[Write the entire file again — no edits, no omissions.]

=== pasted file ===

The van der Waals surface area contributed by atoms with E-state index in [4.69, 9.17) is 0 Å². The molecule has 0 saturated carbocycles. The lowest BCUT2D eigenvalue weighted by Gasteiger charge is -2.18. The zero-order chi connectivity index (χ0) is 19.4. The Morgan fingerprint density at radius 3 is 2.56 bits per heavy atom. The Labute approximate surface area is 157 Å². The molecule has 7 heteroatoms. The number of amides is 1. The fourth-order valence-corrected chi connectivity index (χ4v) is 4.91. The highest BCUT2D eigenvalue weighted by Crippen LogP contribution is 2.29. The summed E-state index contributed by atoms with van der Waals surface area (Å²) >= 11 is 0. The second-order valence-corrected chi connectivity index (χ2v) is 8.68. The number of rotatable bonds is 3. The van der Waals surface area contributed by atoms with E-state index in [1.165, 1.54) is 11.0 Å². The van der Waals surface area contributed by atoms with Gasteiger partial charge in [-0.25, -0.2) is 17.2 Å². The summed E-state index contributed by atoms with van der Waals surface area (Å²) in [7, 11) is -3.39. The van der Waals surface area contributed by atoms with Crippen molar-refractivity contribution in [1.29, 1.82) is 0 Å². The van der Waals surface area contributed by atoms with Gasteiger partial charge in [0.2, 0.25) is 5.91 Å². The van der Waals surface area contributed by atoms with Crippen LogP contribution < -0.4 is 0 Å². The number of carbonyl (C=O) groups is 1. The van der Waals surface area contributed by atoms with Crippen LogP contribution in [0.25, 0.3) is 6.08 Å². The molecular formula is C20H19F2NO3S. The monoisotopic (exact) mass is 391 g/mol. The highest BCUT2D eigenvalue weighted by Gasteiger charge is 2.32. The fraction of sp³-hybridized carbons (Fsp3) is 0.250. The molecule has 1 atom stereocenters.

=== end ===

The van der Waals surface area contributed by atoms with E-state index in [4.69, 9.17) is 0 Å². The molecule has 0 saturated carbocycles. The lowest BCUT2D eigenvalue weighted by Gasteiger charge is -2.18. The zero-order chi connectivity index (χ0) is 19.4. The Morgan fingerprint density at radius 3 is 2.56 bits per heavy atom. The Labute approximate surface area is 157 Å². The molecule has 7 heteroatoms. The number of amides is 1. The fourth-order valence-corrected chi connectivity index (χ4v) is 4.91. The highest BCUT2D eigenvalue weighted by Crippen LogP contribution is 2.29. The summed E-state index contributed by atoms with van der Waals surface area (Å²) >= 11 is 0. The second-order valence-corrected chi connectivity index (χ2v) is 8.68. The number of rotatable bonds is 3. The van der Waals surface area contributed by atoms with E-state index in [1.165, 1.54) is 11.0 Å². The van der Waals surface area contributed by atoms with Gasteiger partial charge in [-0.25, -0.2) is 17.2 Å². The summed E-state index contributed by atoms with van der Waals surface area (Å²) in [7, 11) is -3.39. The van der Waals surface area contributed by atoms with Crippen molar-refractivity contribution in [1.29, 1.82) is 0 Å². The van der Waals surface area contributed by atoms with Gasteiger partial charge in [0.2, 0.25) is 5.91 Å². The van der Waals surface area contributed by atoms with Crippen LogP contribution < -0.4 is 0 Å². The number of carbonyl (C=O) groups is 1. The van der Waals surface area contributed by atoms with Crippen LogP contribution in [0.25, 0.3) is 6.08 Å². The molecular formula is C20H19F2NO3S. The monoisotopic (exact) mass is 391 g/mol. The highest BCUT2D eigenvalue weighted by Gasteiger charge is 2.32. The fraction of sp³-hybridized carbons (Fsp3) is 0.250. The molecule has 1 atom stereocenters.